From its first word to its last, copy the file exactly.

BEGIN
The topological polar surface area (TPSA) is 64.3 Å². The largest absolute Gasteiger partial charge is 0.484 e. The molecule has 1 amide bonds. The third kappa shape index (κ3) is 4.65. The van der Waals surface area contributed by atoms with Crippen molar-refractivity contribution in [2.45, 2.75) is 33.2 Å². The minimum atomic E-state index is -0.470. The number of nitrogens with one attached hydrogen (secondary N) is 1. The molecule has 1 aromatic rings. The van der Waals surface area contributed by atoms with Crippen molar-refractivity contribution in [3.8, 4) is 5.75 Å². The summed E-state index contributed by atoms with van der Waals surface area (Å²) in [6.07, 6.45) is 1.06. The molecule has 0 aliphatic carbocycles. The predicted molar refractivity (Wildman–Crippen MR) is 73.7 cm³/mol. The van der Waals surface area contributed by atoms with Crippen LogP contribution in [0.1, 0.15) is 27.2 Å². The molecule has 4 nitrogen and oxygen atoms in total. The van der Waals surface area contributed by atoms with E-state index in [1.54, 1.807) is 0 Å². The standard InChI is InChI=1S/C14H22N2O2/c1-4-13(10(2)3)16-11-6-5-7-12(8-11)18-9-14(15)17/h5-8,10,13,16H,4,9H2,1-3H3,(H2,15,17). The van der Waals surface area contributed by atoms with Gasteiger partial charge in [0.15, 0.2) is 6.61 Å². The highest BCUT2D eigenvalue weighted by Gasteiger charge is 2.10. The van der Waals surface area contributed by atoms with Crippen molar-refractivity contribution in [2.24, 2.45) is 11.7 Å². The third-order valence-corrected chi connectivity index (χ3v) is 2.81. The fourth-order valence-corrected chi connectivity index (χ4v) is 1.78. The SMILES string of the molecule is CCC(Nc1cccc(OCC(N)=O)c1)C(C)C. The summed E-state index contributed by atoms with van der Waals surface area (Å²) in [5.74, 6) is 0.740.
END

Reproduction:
The topological polar surface area (TPSA) is 64.3 Å². The largest absolute Gasteiger partial charge is 0.484 e. The molecule has 1 amide bonds. The third kappa shape index (κ3) is 4.65. The van der Waals surface area contributed by atoms with Crippen molar-refractivity contribution in [2.45, 2.75) is 33.2 Å². The minimum atomic E-state index is -0.470. The number of nitrogens with one attached hydrogen (secondary N) is 1. The molecule has 1 aromatic rings. The van der Waals surface area contributed by atoms with Crippen molar-refractivity contribution in [3.8, 4) is 5.75 Å². The summed E-state index contributed by atoms with van der Waals surface area (Å²) in [6.07, 6.45) is 1.06. The molecule has 0 aliphatic carbocycles. The predicted molar refractivity (Wildman–Crippen MR) is 73.7 cm³/mol. The van der Waals surface area contributed by atoms with Crippen LogP contribution in [0.1, 0.15) is 27.2 Å². The molecule has 4 nitrogen and oxygen atoms in total. The van der Waals surface area contributed by atoms with E-state index in [1.54, 1.807) is 0 Å². The standard InChI is InChI=1S/C14H22N2O2/c1-4-13(10(2)3)16-11-6-5-7-12(8-11)18-9-14(15)17/h5-8,10,13,16H,4,9H2,1-3H3,(H2,15,17). The van der Waals surface area contributed by atoms with Gasteiger partial charge in [0.15, 0.2) is 6.61 Å². The highest BCUT2D eigenvalue weighted by Gasteiger charge is 2.10. The van der Waals surface area contributed by atoms with Crippen molar-refractivity contribution in [2.24, 2.45) is 11.7 Å². The third-order valence-corrected chi connectivity index (χ3v) is 2.81. The fourth-order valence-corrected chi connectivity index (χ4v) is 1.78. The SMILES string of the molecule is CCC(Nc1cccc(OCC(N)=O)c1)C(C)C. The summed E-state index contributed by atoms with van der Waals surface area (Å²) in [5.74, 6) is 0.740.